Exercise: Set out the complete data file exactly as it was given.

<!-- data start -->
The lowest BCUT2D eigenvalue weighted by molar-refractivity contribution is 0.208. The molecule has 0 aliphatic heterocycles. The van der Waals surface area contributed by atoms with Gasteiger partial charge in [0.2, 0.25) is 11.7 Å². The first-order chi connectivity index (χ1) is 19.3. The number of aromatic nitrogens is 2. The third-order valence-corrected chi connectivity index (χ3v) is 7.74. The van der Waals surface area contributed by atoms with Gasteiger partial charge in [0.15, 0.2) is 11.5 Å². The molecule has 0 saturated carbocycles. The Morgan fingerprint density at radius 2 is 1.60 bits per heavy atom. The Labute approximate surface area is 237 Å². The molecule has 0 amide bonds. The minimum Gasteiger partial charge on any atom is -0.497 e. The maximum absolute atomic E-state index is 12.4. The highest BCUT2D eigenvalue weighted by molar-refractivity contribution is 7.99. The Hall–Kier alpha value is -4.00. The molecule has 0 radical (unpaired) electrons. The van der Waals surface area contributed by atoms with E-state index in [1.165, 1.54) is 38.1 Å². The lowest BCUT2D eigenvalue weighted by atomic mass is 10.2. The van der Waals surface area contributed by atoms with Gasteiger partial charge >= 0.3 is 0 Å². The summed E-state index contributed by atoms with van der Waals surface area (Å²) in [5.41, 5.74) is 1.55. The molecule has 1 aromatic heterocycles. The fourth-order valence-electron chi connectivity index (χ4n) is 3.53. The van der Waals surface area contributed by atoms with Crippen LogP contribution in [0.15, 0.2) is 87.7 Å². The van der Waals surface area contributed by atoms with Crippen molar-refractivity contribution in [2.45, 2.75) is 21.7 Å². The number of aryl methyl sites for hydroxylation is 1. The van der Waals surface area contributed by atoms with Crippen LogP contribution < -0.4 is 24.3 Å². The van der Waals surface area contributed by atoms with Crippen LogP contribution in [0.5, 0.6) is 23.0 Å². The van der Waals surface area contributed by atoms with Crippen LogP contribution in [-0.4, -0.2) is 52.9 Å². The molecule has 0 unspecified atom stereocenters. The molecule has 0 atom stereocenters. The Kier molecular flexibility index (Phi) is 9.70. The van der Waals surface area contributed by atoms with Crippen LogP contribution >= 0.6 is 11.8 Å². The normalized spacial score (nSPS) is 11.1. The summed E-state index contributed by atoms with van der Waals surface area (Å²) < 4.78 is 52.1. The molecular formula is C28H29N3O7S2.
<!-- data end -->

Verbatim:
The lowest BCUT2D eigenvalue weighted by molar-refractivity contribution is 0.208. The molecule has 0 aliphatic heterocycles. The van der Waals surface area contributed by atoms with Gasteiger partial charge in [0.2, 0.25) is 11.7 Å². The first-order chi connectivity index (χ1) is 19.3. The number of aromatic nitrogens is 2. The third-order valence-corrected chi connectivity index (χ3v) is 7.74. The van der Waals surface area contributed by atoms with Gasteiger partial charge in [0.15, 0.2) is 11.5 Å². The molecule has 0 saturated carbocycles. The Morgan fingerprint density at radius 2 is 1.60 bits per heavy atom. The Labute approximate surface area is 237 Å². The molecule has 0 amide bonds. The minimum Gasteiger partial charge on any atom is -0.497 e. The maximum absolute atomic E-state index is 12.4. The highest BCUT2D eigenvalue weighted by molar-refractivity contribution is 7.99. The Hall–Kier alpha value is -4.00. The molecule has 0 radical (unpaired) electrons. The van der Waals surface area contributed by atoms with E-state index in [1.165, 1.54) is 38.1 Å². The lowest BCUT2D eigenvalue weighted by atomic mass is 10.2. The van der Waals surface area contributed by atoms with Gasteiger partial charge >= 0.3 is 0 Å². The summed E-state index contributed by atoms with van der Waals surface area (Å²) in [5.41, 5.74) is 1.55. The molecule has 1 aromatic heterocycles. The fourth-order valence-electron chi connectivity index (χ4n) is 3.53. The van der Waals surface area contributed by atoms with Crippen LogP contribution in [0.15, 0.2) is 87.7 Å². The van der Waals surface area contributed by atoms with Crippen molar-refractivity contribution in [2.45, 2.75) is 21.7 Å². The number of aryl methyl sites for hydroxylation is 1. The van der Waals surface area contributed by atoms with Crippen LogP contribution < -0.4 is 24.3 Å². The van der Waals surface area contributed by atoms with Crippen LogP contribution in [0.5, 0.6) is 23.0 Å². The van der Waals surface area contributed by atoms with Crippen LogP contribution in [-0.4, -0.2) is 52.9 Å². The molecule has 0 unspecified atom stereocenters. The molecule has 0 atom stereocenters. The Kier molecular flexibility index (Phi) is 9.70. The van der Waals surface area contributed by atoms with Crippen LogP contribution >= 0.6 is 11.8 Å². The normalized spacial score (nSPS) is 11.1. The summed E-state index contributed by atoms with van der Waals surface area (Å²) < 4.78 is 52.1. The molecular formula is C28H29N3O7S2.